So I have come down to rescue them from the hand of the Egyptians and to bring them up out of that land into a good and spacious land, a land flowing with milk and honey—the home of the Canaanites, Hittites, Amorites, Perizzites, Hivites and Jebusites. And now the cry of the Israelites has reached me, and I have seen the way the Egyptians are oppressing them. So now, go. I am sending you to Pharaoh to bring my people the Israelites out of Egypt.
At the burning bush, God told Moses that he had seen the misery of his people in their Egyptian slavery. And then told him that he had come down to rescue them from the Egyptians and would bring them to the promised land. He followed that up by telling Moses to go and bring the Israelites out of Egypt. So who was going to bring them out? God? Or Moses?
I believe the answer to that is both. Moses would be working, together with God, to bring Israel out of Egypt and into the promised land. As we see going forward, God is the prime mover throughout the story. But he chose to use Moses as his spokesman to both Israel and Pharoah.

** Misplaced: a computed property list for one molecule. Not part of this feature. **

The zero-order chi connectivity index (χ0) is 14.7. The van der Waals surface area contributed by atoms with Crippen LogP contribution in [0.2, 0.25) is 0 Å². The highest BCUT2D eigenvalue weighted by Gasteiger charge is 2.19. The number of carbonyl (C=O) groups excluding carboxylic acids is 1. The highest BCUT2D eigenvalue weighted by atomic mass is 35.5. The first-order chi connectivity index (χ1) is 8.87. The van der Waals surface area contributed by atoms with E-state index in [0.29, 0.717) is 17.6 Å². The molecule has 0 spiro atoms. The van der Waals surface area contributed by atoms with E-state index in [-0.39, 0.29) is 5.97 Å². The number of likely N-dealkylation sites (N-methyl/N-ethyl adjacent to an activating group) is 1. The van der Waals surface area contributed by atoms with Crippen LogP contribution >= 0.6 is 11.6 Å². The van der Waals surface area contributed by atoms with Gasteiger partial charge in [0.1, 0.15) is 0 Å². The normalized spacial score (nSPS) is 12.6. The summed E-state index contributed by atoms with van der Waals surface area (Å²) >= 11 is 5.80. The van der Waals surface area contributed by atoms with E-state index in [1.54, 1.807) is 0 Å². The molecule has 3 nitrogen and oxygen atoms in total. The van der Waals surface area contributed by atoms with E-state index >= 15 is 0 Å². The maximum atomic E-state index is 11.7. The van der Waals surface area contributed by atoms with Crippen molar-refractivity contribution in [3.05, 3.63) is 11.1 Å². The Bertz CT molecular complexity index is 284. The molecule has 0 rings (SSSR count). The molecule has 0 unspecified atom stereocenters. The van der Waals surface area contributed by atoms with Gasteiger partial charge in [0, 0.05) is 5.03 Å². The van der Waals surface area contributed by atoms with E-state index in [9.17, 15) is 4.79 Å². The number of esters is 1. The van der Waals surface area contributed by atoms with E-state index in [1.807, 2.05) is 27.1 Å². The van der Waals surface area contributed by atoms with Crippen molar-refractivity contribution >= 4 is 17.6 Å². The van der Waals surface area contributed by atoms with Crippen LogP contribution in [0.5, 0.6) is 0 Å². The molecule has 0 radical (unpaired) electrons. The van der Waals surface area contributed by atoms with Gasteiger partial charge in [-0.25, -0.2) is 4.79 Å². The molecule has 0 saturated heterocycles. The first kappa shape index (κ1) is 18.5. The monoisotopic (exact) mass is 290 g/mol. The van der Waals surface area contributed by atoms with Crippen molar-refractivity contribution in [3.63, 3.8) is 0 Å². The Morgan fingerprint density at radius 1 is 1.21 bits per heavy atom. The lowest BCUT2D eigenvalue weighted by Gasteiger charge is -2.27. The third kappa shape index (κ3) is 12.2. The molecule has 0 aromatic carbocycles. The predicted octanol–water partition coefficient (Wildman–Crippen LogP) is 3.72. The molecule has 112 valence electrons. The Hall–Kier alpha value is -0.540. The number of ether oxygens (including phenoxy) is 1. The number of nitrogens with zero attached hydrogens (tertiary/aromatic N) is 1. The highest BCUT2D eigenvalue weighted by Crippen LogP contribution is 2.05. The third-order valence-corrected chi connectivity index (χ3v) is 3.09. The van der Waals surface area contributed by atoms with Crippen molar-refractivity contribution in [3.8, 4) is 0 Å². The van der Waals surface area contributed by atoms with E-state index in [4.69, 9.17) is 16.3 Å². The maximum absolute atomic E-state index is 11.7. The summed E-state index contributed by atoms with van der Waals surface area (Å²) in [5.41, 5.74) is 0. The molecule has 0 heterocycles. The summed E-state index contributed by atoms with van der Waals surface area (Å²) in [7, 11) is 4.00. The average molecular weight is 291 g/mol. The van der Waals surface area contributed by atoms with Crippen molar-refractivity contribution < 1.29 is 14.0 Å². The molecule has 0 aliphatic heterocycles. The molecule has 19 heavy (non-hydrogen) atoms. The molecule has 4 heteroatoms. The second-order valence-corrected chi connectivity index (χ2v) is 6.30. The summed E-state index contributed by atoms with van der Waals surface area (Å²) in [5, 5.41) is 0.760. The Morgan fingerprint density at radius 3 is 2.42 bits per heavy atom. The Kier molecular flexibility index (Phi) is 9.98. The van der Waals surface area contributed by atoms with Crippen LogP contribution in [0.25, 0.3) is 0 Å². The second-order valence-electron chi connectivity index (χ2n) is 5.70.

God could have delivered Israel without Moses’ help. In fact, God never needs our help in what he is doing. But he frequently chooses to work through humans to carry out his work on earth. Why? It can only be because it is to our benefit. Just like a parent helps a young child develop by involving them, God is helping us grow as believers and productive members of the kingdom by involving us in his work.
When God calls me to a task, it is mine to do. And he expects me to do it. But I am not left to do it on my own. God is also working, guiding, and helping me each step of the way. In the end, I can rightly say that I have done what God called me to do. But it is just as proper to say that he did it. God has granted me the privilege of working together with him.